Yale College Council Initiatives Reconsider Student Waste

Coffee tables, formerly forsaken by exiting students and collected through Yale's Spring Salvage Program, will be resold to students through the Yale College Council's Trash to Treasure Initiative, to be launched at the end of this school year.
February 8, 2013
This May, expect New Haven’s curbsides to be significantly clearer as Yale student move out of their dorms. In an exciting step for students with both sustainability and self-interest in mind, the student-run Yale College Council (YCC) announced, in a February email newsletter, that it will put its first $10K Initiative towards funding a slew of projects aimed at decreasing waste among students.

The YCC Summer Storage and Trash to Treasure initiatives target the considerable waste that has traditionally accumulated in streets and courtyards as students move between dormitories and summer plans, and struggle to find space for foot stools, Halloween costumes, standing lamps, Ikea pillows, and impulse-buys from the school year. The Spring Salvage Program, run by the Yale Recycling Office, has been instrumental in making sure that deserted items are redirected to other communities, but couldn’t help students avoid repurchasing similar articles each year. Now, however, students will have the option of storing items on Yale’s West Campus for a small fee, with transportation arranged, so as to avoid recurring, start-of-semester trips to buy bookshelves and bins.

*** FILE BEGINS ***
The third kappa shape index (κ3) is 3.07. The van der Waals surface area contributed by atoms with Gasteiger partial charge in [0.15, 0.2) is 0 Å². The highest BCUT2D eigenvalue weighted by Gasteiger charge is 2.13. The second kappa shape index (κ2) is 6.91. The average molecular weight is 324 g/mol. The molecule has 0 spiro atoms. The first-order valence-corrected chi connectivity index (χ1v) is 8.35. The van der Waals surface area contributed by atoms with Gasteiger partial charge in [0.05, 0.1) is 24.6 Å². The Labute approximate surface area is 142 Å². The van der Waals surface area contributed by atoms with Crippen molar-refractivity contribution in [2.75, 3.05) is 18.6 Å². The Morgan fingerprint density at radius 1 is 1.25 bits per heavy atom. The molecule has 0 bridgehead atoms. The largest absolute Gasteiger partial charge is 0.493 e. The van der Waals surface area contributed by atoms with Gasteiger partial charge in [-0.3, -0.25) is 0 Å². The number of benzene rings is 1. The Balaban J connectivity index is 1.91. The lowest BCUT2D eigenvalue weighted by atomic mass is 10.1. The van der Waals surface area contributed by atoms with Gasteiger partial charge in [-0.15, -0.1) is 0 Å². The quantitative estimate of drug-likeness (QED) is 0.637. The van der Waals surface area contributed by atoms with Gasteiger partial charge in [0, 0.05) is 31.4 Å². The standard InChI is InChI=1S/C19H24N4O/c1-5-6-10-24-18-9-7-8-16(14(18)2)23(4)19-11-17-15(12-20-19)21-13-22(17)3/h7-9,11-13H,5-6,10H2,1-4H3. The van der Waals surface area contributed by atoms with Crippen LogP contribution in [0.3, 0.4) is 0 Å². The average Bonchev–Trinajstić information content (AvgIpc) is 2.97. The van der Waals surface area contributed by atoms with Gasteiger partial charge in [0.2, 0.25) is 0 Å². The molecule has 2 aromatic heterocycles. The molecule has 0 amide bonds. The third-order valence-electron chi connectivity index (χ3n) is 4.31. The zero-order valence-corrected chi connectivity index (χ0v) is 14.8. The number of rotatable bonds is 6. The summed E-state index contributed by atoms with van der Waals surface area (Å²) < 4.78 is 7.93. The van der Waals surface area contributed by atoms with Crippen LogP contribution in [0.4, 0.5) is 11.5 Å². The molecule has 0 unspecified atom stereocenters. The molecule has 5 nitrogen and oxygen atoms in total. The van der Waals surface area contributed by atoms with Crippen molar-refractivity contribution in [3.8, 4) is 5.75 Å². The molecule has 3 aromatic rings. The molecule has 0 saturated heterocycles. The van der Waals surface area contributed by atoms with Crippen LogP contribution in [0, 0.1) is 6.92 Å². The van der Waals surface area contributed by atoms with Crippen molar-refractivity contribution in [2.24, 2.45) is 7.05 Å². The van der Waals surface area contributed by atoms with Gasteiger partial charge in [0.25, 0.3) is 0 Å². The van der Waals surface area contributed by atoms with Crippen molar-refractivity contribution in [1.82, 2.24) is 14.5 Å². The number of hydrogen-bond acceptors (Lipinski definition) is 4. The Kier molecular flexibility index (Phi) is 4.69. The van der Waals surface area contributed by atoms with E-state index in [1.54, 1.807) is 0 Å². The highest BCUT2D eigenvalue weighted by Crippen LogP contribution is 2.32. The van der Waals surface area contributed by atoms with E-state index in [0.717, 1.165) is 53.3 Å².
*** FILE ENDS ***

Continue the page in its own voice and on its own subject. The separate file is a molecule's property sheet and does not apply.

Through the Trash to Treasure program, items that do end up at the edge of the street or piled in college courtyards, will be collected, stored in West Campus as well, and resold in a giant “Campus Yard Sale” once students return ready to furnish their rooms. Both initiatives are expected to give students substantial savings, and will ensure that most of the usable waste that normally gathers at the end of the semester—just over 45 tons each year—remains and is used well within the Yale community.

A third project funded by this year’s $10K Initiative will be the free rental of “Hydration Stations,” available to student groups hosting outdoor events. Large coolers that can be attached to any outdoor spigot, Hydration stations will replace bottled water and ensure that students are well-hydrated with cold, filtered water. “Think Outside the Bottle,” a student group focused on decreasing bottled water consumption, will be responsible for the management of the hydration stations, and campaigning hard to achieve as many bottled water-less student events as possible.